Updated 15/03/2021 (10:15 GMT): Ireland and the Netherlands have become the latest countries to suspend the Oxford/AstraZeneca COVID-19 vaccine. Experts in the UK have continued to be critical of the approach taken by certain countries in the EU, arguing that the suspensions are based on little evidence and could undermine trust in the vaccines.
Updated 15/03/2021 (16:00 GMT): France and Germany have followed suit, halting the use of the Oxford/AstraZeneca shot.
A number of European countries have suspended the rollout of the Oxford/AstraZeneca COVID-19 vaccine following a small number of reports of people developing blood clots after getting the shot.
However, this move is just a precautionary measure. Out of the five million people in Europe who have received the Oxford/AstraZeneca jab, there have been 30 cases of "thromboembolic events."
The European Medicines Agency (EMA) has looked to calm fears, launching a preliminary investigation into the issue that found there is currently no indication that vaccination has caused these complications. Many other independent scientists in the UK have also said the news shouldn't necessarily cause alarm, noting the suspension is a "super-cautious approach" and the overwhelming majority of evidence shows the vaccines are safe.
The concerns surround specific batches of the Oxford/AstraZeneca shot: batches ABV5300 and ABV2856. According to BBC News, Denmark, Norway, and Iceland have temporarily suspended the rollout of all AstraZeneca vaccines, while Austria, Estonia, Latvia, Lithuania, and Luxembourg have suspended the use of batches ABV5300. Italy and Romania have suspended the use of ABV2856.
The mixed bag of suspensions comes after reports that a small number of people developed clots soon after receiving the vaccine. This week, the Danish Health Authority announced that one person in Denmark had died from a blood clot after receiving the Oxford/AstraZeneca vaccine. Austria's health authorities also said that one person was diagnosed with multiple blood clots and died 10 days after vaccination, while another was hospitalized with a blockage in arteries in the lungs after being vaccinated. Two deaths in Sicily related to blood clots in people who were vaccinated have also been reported.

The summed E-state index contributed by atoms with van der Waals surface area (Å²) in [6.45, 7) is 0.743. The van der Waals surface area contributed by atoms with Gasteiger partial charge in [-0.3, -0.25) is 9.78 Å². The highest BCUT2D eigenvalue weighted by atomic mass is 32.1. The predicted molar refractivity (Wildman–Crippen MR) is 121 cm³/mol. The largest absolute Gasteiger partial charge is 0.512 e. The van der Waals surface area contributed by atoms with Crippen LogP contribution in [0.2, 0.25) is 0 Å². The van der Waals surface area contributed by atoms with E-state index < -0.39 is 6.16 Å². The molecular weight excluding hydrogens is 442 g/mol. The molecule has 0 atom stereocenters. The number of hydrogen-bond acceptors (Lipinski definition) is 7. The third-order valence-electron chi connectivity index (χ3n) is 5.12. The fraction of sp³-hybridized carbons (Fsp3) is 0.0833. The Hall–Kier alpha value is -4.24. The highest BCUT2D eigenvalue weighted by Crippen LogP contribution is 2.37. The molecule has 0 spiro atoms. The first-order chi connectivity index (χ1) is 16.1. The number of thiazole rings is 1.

However, the EMA explains that there is currently no evidence to suggest there is a causal link between the deaths and vaccines, adding that the risk of blood clots in vaccinated people currently appears to be no higher than that seen in the general population.
"When something bad happens after you have had a vaccination, it’s natural enough to wonder whether the vaccine was the cause. However, when very large numbers of people are being vaccinated over a short period of time, a certain number of unexpected and unusual illnesses are going to happen in the period following vaccination by chance," commented Professor Adam Finn, Professor of Paediatrics at the University of Bristol in the UK.
"Genuine problems with a batch are very rare and almost always relate to contamination by bacteria or physical (e.g. glass) particles detected by the manufacturer," adds Professor Stephen Evans, Professor of Pharmacoepidemiology at the London School of Hygiene & Tropical Medicine.
"Pausing the use in this case is not evidence-based," he explains. "It is not known whether there are non-scientific reasons for the actions taken by some EU countries."